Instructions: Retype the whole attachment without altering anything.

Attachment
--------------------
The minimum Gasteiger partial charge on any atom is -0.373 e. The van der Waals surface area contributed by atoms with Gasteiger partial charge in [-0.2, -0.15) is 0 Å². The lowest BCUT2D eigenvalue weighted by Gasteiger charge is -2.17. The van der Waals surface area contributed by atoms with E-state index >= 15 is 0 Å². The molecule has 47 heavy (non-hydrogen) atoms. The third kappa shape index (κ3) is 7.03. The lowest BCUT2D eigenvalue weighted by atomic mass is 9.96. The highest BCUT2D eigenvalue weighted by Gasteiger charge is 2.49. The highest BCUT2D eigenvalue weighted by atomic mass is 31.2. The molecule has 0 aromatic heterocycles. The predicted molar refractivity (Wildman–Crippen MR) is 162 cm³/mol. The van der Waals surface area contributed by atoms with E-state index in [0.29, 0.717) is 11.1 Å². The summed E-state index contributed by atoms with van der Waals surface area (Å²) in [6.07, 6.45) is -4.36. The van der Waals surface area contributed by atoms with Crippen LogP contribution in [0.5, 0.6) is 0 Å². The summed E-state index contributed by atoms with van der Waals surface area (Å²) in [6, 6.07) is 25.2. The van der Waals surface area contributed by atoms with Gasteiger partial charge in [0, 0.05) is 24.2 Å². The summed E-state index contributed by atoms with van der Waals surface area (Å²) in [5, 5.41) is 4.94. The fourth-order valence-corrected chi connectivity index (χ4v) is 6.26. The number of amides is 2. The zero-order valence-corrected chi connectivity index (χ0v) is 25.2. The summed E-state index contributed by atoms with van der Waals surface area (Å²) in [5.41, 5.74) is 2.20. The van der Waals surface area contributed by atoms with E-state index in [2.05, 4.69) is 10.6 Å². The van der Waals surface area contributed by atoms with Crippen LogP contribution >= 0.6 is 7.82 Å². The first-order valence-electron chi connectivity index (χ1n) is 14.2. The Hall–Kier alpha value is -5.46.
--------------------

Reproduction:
The minimum Gasteiger partial charge on any atom is -0.373 e. The van der Waals surface area contributed by atoms with Gasteiger partial charge in [-0.2, -0.15) is 0 Å². The lowest BCUT2D eigenvalue weighted by Gasteiger charge is -2.17. The van der Waals surface area contributed by atoms with E-state index >= 15 is 0 Å². The molecule has 47 heavy (non-hydrogen) atoms. The third kappa shape index (κ3) is 7.03. The lowest BCUT2D eigenvalue weighted by atomic mass is 9.96. The highest BCUT2D eigenvalue weighted by Gasteiger charge is 2.49. The highest BCUT2D eigenvalue weighted by atomic mass is 31.2. The molecule has 0 aromatic heterocycles. The predicted molar refractivity (Wildman–Crippen MR) is 162 cm³/mol. The van der Waals surface area contributed by atoms with E-state index in [0.29, 0.717) is 11.1 Å². The summed E-state index contributed by atoms with van der Waals surface area (Å²) in [6.07, 6.45) is -4.36. The van der Waals surface area contributed by atoms with Crippen LogP contribution in [0.5, 0.6) is 0 Å². The summed E-state index contributed by atoms with van der Waals surface area (Å²) in [6, 6.07) is 25.2. The van der Waals surface area contributed by atoms with Gasteiger partial charge in [0, 0.05) is 24.2 Å². The summed E-state index contributed by atoms with van der Waals surface area (Å²) in [5, 5.41) is 4.94. The fourth-order valence-corrected chi connectivity index (χ4v) is 6.26. The number of amides is 2. The zero-order valence-corrected chi connectivity index (χ0v) is 25.2. The summed E-state index contributed by atoms with van der Waals surface area (Å²) in [5.41, 5.74) is 2.20. The van der Waals surface area contributed by atoms with E-state index in [2.05, 4.69) is 10.6 Å². The van der Waals surface area contributed by atoms with Crippen LogP contribution >= 0.6 is 7.82 Å². The first-order valence-electron chi connectivity index (χ1n) is 14.2. The Hall–Kier alpha value is -5.46.